Sunday, November 17, 2013

Mortuaries/cemeteries Contribute to Remembrances

Mortuaries/cemeteries in many towns and cities across the United States have become more than just a place to bury a child.

At many of them in your home town bereaved parents can find grief resources of all kinds, whether it be books, magazines, or articles catalogued about the loss of a child. You can not keep them, but at least this is a source for you in your time of need. I know that at one cemetery/mortuary there are some grief resource people to help you and classes offered by specialists to show you how to move on with your life. Check out your own city to see what you can find.

And speaking of libraries and books/magazines, one city on the East coast has something unique. It is a wooden box with a door outside their library where people can leave books, and others can come by, see what is there that is of help to them and take them. These are mainly grief books. They are expected to return the item for someone else to read and in the process bring an item (it could be a magazine, an article, or a book they received when their child died), they think might be of help to others and leave it in the box with their returned item. This process has worked well for both those who can't afford to buy grief resources or who think they have stumbled on something others should be aware of. Perhaps it can work for other topics besides grief.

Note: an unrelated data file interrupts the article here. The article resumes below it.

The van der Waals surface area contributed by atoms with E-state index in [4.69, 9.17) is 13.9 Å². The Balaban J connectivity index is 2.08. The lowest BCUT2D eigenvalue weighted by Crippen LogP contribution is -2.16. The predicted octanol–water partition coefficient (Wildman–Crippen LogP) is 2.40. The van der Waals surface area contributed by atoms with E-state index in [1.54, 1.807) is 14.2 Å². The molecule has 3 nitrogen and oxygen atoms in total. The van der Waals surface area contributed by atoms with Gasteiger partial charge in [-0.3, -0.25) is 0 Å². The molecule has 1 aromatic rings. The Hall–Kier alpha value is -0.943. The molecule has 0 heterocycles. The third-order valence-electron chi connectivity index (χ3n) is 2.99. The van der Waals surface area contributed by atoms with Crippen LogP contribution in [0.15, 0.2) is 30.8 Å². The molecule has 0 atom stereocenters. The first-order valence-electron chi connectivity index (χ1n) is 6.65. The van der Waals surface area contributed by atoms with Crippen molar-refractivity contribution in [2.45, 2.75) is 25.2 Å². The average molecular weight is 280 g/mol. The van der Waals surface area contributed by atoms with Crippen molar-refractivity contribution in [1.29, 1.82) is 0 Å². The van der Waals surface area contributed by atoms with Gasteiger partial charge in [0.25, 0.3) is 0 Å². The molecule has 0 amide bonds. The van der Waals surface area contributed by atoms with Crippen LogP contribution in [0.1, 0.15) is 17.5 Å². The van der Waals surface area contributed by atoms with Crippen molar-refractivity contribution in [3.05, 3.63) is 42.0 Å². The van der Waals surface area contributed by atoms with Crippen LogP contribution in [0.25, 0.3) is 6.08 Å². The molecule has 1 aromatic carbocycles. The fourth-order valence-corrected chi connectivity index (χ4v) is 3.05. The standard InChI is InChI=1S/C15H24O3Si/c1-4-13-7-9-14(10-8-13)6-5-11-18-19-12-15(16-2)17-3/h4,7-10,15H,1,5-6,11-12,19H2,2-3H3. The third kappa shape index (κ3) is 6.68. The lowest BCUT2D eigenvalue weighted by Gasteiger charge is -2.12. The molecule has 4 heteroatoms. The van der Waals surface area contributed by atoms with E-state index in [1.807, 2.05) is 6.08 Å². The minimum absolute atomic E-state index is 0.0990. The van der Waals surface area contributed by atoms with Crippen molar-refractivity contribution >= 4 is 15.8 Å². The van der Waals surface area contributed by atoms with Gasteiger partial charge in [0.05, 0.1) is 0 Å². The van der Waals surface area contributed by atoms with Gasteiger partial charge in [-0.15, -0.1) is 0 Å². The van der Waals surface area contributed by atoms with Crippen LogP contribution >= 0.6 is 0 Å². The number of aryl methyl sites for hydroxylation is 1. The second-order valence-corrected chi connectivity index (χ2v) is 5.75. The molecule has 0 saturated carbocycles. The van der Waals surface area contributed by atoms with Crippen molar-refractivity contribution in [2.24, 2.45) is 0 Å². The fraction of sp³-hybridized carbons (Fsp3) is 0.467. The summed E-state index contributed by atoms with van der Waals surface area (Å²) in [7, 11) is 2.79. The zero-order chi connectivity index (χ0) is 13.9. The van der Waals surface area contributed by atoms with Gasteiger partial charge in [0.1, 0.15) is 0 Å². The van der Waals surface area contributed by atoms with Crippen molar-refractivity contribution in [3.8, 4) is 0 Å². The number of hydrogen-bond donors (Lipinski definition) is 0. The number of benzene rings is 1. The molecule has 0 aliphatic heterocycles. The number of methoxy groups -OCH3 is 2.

At some cemeteries, a special section is devoted to only children who have died. The section is kept looking pristine at all times and a joy to come to see what other parents have done to decorate their child's grave, showing the child's personality. Stuffed animals, toys, and memorabilia from the child's life make each grave unique. Other parents have gone to the extreme of placing large bronzed statues of their child playing baseball, for example, or any other activity the child was involved in.

In addition, one particular cemetery has a bronzed Angel of Hope, inspired by the book "The Christmas Box," and built with community contributions. Not only do thousands come to see the Angel and their child's grave, but an area around the Angel is reserved for those who want to buy a plaque with their child's name inscribed and other meaningful data on it.

I congratulate the thoughtfulness of these mortuaries/cemeteries who know how important and special all these children were to their parents and others. They seem to have made it a point to honor them. The children left their mark on many that will never be forgotten, and all of these things are a wonderful way to celebrate their lives and help bereaved parents.